Some hotel amenities are necessities that guests don’t think twice about—from clean towels to working WiFi. The most basic of these needs is toilet paper. A full roll of toilet paper in a hotel bathroom is something many guests take for granted. However, what happens to toilet paper rolls that are only partly depleted once a guest checks out?
That’s a question that leaders have asked at Pechanga Resort Casino in Temecula, California. As an answer, the resort has been donating excess and unused toilet paper to community assistance organizations for the past decade. Each year, Pechanga donates more than 20,000 partially unsed toilet paper rolls.
Eric Pendon, director of environmental services and housekeeping at Pechanga Resort Casino, says that regular recipients of toilet paper donations, gently used sheets and bedding, and sometimes bathrobes include The Bread of Life Rescue Mission, Project T.O.U.C.H., and several other community organizations.
In particular, Project T.O.U.C.H. and Pechanga have a long-standing partnership. The nonprofit provides housing and services to people in inland Southern California who are on the brink of homelessness. Anne Unmacht, director of Project T.O.U.C.H., told The Press-Enterprise last September that Temecula Valley is experiencing a surge in its chronic homeless population. In many situations, her clients experience an unforeseen crisis that places them on the verge of homelessness. Project T.O.U.C.H provides a safety net for those single mothers, veterans, senior citizens, and others who find themselves in that situation, she told The Press-Enterprise. These clients are on extremely fixed incomes and cannot use food stamps to buy items like toilet paper or hygiene products, which can be expensive.
“Toilet paper is like gold for us,” Unmacht said. “For us to be able to bless our clients with this donation and throughout the year is more valuable than you could ever know.”
At Pechanga, toilet paper collection from the resort’s 1,090 rooms is just a part of daily housekeeping duties. Room attendants put partially used toilet paper rolls on their carts and deposit them in large blue bins on rollers, which measure about eight feet tall and five feet wide. Once those bins are full, Pechanga calls its community partners, who send a truck for pickup. If they are unable to pickup, Pechanga calls on its committed group of team member volunteers to drive the supplies to these agencies.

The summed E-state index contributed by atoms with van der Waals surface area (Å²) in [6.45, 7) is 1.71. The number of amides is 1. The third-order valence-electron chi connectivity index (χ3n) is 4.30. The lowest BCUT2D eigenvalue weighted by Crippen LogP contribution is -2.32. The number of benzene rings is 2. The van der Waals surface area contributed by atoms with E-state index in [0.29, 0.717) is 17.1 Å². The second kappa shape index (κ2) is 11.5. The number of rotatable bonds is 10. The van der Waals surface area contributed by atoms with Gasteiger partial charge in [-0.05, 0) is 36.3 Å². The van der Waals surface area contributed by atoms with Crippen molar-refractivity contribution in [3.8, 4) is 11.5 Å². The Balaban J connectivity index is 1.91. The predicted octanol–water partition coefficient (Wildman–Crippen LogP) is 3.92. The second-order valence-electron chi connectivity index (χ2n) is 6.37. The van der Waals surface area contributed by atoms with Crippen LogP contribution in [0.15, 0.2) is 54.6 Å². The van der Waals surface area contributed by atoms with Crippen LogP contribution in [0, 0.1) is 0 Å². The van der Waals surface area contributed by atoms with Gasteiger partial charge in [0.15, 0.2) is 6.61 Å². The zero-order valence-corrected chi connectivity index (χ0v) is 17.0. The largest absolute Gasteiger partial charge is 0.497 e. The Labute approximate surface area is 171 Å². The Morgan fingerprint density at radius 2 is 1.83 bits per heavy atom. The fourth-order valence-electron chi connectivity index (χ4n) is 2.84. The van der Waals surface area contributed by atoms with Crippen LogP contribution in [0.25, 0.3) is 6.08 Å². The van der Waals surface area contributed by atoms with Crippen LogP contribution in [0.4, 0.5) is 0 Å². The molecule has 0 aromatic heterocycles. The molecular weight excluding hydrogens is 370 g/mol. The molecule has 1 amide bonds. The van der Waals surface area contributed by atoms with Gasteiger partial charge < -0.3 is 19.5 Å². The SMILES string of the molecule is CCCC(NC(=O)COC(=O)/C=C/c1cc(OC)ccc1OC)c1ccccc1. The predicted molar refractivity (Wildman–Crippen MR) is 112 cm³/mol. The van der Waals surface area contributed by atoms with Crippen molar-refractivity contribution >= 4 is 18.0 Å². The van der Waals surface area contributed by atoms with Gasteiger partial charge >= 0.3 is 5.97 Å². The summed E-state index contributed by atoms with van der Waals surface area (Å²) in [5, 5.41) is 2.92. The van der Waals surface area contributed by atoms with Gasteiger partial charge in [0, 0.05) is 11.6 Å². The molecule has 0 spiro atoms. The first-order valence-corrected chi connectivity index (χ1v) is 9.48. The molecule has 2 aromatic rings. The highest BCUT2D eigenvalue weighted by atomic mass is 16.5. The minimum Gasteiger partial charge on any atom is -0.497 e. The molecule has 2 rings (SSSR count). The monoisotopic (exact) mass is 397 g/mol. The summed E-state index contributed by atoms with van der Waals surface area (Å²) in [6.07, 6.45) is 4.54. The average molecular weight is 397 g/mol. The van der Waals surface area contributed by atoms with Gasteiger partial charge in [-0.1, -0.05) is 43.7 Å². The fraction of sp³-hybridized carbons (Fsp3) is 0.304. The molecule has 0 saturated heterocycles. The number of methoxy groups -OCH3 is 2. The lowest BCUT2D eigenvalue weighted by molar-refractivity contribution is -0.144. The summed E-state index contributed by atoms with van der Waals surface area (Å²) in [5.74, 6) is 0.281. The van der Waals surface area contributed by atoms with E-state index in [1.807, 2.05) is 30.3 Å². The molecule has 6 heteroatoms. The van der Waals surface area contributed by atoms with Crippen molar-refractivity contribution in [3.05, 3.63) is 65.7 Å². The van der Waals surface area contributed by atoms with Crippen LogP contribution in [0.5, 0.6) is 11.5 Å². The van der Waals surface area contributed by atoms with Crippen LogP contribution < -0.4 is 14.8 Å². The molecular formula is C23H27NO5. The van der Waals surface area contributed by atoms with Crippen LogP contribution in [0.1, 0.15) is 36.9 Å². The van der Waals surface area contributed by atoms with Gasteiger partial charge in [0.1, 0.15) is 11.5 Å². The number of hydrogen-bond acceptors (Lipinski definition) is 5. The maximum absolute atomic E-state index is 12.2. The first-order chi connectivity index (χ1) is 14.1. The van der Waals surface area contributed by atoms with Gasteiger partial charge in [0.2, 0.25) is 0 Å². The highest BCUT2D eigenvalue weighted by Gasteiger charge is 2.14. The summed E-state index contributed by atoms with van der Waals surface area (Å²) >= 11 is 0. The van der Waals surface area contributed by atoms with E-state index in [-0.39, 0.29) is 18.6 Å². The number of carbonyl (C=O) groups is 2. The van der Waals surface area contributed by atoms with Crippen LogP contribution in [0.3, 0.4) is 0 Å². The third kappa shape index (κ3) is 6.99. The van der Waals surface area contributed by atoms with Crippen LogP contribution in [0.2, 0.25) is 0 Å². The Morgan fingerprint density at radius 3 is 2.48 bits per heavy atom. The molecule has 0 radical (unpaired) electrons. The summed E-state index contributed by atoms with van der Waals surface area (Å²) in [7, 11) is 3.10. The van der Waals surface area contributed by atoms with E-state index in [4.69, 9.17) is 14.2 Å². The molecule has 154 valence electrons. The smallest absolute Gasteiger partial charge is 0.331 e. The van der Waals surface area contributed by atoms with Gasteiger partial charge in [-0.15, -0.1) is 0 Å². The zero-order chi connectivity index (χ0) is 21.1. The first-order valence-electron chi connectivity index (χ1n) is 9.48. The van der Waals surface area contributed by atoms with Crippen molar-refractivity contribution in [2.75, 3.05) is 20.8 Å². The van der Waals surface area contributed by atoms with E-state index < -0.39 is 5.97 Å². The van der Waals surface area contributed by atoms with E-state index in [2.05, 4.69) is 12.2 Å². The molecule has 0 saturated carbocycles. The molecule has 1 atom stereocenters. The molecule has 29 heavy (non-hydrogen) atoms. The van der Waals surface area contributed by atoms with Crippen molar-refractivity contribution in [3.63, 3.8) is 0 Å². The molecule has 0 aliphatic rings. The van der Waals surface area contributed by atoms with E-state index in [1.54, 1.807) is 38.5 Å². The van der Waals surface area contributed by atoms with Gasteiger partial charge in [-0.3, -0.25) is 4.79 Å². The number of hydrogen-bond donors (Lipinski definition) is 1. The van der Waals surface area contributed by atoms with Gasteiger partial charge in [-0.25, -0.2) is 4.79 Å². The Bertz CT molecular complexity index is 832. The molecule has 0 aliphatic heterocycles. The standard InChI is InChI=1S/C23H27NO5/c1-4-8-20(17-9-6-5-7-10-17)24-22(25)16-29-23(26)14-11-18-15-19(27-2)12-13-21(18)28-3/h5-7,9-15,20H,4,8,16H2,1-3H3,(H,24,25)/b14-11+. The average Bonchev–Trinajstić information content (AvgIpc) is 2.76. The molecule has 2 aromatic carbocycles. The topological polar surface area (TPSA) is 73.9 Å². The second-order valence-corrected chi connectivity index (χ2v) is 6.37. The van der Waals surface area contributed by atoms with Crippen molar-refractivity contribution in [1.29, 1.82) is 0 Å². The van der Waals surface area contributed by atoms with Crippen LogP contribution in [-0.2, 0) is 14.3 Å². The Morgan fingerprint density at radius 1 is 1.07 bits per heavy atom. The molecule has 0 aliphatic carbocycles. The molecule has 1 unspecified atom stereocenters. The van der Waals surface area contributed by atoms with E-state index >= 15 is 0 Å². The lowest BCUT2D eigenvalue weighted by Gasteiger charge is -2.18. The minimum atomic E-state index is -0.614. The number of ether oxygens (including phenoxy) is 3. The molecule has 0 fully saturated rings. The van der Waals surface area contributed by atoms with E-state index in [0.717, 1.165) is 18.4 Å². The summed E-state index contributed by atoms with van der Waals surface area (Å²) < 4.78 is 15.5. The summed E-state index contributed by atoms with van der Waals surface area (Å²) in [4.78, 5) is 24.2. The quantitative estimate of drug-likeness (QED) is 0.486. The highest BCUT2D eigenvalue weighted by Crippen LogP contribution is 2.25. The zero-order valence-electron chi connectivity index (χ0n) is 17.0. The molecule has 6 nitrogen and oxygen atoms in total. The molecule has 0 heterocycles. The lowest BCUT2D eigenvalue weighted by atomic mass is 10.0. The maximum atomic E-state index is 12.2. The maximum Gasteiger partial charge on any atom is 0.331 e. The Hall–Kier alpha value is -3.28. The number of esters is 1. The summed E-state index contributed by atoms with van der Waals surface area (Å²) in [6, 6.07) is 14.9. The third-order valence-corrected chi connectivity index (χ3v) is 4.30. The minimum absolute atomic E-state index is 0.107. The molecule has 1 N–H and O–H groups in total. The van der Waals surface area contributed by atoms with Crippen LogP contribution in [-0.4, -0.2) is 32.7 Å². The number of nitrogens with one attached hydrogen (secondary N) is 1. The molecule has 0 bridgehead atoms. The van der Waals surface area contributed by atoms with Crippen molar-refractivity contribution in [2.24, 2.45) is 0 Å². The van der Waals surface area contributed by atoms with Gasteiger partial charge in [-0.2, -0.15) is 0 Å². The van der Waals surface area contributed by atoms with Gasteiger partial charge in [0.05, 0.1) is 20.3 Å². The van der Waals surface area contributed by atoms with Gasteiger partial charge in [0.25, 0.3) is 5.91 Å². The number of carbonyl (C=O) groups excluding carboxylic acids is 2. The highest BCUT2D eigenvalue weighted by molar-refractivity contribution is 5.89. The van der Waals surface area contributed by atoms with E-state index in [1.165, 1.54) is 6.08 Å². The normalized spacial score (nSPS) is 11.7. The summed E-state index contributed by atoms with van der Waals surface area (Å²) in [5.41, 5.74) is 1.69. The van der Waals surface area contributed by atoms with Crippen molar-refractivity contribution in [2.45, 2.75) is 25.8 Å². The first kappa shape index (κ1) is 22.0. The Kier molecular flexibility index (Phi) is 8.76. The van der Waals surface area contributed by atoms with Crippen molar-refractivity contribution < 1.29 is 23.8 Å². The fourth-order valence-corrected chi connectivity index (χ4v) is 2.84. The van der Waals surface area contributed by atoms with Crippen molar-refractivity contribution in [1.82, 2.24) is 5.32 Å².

For instance, last October, Pechanga volunteers drove an especially large donation of toilet paper, facial tissue, gently used blankets, and bedroom slippers to Murrieta where they were distributed to clients of Project T.O.U.C.H. The volunteers estimated there to be 1,500 rolls packed into a 15-passenger van that had all of its seats removed. Recipients helped unload the haul and filled their own take-home bags with toilet paper, as well as non-perishable foods and toys donated by other groups.
The program’s benefits reach beyond the resort’s surrounding community to impact the environment, Pendon says. “We’re always looking for ways to be more environmentally conscious, and for ways to help communities in need. These donations make it so that folks facing challenges don’t need to choose between food, medicine, or household necessities. All while making good use of resources.”